Coronavirus Vaccines and the Use of Aborted Fetal Cells

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Coronavirus Vaccines and the Use of Aborted Fetal Cells

At a time of accelerated development of vaccines against Covid-19, being well-informed is important, especially regarding the ethics of how these vaccines are developed and then produced and tested. The potential use of aborted fetuses’ cell lines at any stage of the process is key for the ethical discernment. The Charlotte Lozier Institute in the United States has published, on the basis of a rigorous analysis of the scientific literature and the results of clinical trials, a detailed report of pharmaceutical companies that do or do not use such ethically controversial cell lines. The aim is to help the reader make informed choices regarding vaccines against the Coronavirus. 

Let us first recall what a fetal cell line consists in. It is obtained by taking a cell from a fetus (in this case, aborted) and multiplying it into several identical cells. These cells can be grown and multiplied for several decades, creating “cell lines”, which are often used in scientific experiments. Some fetal cell lines date back decades and are used in the development of new vaccines. These are in particular the HEK293 and PER.C6 lines. The use of these cells does not require new abortions, but it is based on abortions that took place in the 1960s, 1970s and 1980s.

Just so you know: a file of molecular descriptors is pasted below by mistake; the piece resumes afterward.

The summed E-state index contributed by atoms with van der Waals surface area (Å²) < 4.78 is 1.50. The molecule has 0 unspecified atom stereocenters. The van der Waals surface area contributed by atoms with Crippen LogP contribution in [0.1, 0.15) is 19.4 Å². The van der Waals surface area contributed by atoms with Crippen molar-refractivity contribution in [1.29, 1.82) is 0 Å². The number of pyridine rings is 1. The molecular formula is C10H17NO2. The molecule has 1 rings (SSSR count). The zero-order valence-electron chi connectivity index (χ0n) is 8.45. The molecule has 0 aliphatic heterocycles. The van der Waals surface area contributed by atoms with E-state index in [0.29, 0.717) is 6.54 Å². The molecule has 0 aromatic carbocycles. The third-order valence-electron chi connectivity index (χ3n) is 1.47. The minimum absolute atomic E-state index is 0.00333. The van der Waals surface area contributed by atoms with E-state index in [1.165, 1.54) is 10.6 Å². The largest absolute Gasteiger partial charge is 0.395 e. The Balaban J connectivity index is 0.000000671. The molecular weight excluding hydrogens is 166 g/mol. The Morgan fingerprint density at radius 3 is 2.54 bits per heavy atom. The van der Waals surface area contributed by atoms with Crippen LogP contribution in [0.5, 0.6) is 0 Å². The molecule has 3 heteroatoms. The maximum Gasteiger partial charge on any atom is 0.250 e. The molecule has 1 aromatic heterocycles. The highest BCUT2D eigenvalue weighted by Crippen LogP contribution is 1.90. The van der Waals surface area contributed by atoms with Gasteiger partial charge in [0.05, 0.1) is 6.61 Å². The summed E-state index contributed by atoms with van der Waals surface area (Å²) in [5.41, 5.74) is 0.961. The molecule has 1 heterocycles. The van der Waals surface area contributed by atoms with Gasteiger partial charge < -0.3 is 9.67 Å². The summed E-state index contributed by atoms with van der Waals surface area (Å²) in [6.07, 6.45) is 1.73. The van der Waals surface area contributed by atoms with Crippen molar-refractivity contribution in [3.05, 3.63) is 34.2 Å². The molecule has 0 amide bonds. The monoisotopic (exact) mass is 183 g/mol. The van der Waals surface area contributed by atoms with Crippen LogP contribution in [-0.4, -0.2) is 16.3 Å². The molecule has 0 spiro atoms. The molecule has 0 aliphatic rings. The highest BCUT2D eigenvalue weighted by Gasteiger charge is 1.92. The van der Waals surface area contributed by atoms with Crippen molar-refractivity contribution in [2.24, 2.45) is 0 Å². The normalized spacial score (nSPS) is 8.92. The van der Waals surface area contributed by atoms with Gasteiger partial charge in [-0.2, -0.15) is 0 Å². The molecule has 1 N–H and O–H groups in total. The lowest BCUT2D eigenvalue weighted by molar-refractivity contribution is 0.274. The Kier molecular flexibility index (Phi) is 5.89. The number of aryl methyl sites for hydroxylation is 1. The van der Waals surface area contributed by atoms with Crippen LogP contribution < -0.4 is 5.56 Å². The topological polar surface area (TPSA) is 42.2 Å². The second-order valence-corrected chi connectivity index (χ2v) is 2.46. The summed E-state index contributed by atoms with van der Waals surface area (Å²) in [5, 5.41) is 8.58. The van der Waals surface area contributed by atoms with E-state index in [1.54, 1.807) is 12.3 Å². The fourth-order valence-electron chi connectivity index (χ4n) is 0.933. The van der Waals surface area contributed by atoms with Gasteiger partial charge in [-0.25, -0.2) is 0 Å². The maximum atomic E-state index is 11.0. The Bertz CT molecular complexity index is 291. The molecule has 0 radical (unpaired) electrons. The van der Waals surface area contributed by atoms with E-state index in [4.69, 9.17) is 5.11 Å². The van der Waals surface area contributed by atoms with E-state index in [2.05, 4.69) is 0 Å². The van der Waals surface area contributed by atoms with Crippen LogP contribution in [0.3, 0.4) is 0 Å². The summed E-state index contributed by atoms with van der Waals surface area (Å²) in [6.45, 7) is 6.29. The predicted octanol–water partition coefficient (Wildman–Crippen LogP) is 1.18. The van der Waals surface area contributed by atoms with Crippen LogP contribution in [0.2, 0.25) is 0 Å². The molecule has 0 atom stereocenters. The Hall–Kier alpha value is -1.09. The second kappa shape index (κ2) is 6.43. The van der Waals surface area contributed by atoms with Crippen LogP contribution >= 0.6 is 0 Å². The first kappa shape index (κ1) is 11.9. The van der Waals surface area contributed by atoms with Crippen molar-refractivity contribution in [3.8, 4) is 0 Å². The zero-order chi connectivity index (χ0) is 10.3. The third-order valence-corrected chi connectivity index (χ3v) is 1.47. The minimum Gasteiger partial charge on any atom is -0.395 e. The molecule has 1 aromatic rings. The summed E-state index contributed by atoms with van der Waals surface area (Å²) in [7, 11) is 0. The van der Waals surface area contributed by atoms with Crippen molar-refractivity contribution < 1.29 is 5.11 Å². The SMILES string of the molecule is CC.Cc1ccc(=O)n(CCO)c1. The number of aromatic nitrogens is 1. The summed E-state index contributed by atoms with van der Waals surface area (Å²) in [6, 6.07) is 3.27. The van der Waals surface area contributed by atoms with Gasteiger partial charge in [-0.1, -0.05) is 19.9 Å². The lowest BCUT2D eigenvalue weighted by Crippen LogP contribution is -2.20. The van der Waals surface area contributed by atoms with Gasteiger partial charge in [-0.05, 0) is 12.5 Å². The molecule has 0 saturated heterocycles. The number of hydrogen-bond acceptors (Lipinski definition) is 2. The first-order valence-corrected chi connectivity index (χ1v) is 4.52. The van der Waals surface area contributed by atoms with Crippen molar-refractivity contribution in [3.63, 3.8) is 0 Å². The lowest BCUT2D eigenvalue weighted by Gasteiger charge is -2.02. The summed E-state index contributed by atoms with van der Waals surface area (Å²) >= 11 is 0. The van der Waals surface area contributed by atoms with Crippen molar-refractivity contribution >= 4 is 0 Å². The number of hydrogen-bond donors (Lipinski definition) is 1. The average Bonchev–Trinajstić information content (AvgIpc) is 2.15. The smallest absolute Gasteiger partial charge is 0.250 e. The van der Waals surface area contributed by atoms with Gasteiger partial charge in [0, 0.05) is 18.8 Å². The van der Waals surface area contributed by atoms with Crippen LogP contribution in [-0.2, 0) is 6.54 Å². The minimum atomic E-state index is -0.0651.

The question arises as to whether these fetal cell lines are absolutely necessary for the development of vaccines, specifically the Covid-19 vaccine. The answer is no: it is possible to develop vaccines ethically, either using no cells or using animal, chicken egg or yeast cells. And several pharmaceutical companies are doing this. 

We need then to understand the different steps in the development in which cell lines from aborted fetuses may be used.

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